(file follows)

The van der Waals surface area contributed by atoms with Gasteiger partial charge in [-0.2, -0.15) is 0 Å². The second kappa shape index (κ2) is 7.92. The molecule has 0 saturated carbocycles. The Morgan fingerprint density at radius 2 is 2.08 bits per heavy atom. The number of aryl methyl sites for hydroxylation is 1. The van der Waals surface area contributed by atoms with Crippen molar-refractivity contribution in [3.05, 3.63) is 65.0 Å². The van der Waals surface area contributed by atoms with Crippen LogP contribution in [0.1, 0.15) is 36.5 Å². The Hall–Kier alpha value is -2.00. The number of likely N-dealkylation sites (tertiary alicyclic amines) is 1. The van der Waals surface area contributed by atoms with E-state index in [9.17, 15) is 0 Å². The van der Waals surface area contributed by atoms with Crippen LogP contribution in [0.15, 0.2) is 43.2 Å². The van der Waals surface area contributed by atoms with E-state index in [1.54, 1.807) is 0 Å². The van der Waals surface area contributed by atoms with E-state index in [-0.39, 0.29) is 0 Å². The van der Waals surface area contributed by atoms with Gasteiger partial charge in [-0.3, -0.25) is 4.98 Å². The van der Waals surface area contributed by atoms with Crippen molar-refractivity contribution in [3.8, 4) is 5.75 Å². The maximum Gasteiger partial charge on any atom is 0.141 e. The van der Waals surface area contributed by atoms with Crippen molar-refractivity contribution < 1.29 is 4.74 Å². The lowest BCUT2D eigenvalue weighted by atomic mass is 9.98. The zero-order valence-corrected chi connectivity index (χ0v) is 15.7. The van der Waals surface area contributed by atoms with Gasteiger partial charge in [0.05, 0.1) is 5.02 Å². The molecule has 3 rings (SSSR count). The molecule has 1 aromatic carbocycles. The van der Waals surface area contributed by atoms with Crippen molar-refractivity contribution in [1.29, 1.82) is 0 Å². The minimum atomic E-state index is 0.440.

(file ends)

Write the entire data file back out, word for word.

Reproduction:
The van der Waals surface area contributed by atoms with Gasteiger partial charge in [-0.2, -0.15) is 0 Å². The second kappa shape index (κ2) is 7.92. The molecule has 0 saturated carbocycles. The Morgan fingerprint density at radius 2 is 2.08 bits per heavy atom. The number of aryl methyl sites for hydroxylation is 1. The van der Waals surface area contributed by atoms with Crippen molar-refractivity contribution in [3.05, 3.63) is 65.0 Å². The van der Waals surface area contributed by atoms with Crippen LogP contribution in [0.1, 0.15) is 36.5 Å². The Hall–Kier alpha value is -2.00. The number of likely N-dealkylation sites (tertiary alicyclic amines) is 1. The van der Waals surface area contributed by atoms with E-state index in [9.17, 15) is 0 Å². The van der Waals surface area contributed by atoms with Crippen LogP contribution in [0.15, 0.2) is 43.2 Å². The van der Waals surface area contributed by atoms with E-state index in [1.54, 1.807) is 0 Å². The van der Waals surface area contributed by atoms with E-state index in [-0.39, 0.29) is 0 Å². The van der Waals surface area contributed by atoms with Gasteiger partial charge in [-0.3, -0.25) is 4.98 Å². The van der Waals surface area contributed by atoms with Crippen molar-refractivity contribution in [3.8, 4) is 5.75 Å². The maximum Gasteiger partial charge on any atom is 0.141 e. The van der Waals surface area contributed by atoms with Crippen molar-refractivity contribution < 1.29 is 4.74 Å². The lowest BCUT2D eigenvalue weighted by atomic mass is 9.98. The zero-order valence-corrected chi connectivity index (χ0v) is 15.7. The van der Waals surface area contributed by atoms with Gasteiger partial charge in [0.05, 0.1) is 5.02 Å². The molecule has 3 rings (SSSR count). The molecule has 1 aromatic carbocycles. The van der Waals surface area contributed by atoms with Crippen molar-refractivity contribution in [1.29, 1.82) is 0 Å². The minimum atomic E-state index is 0.440.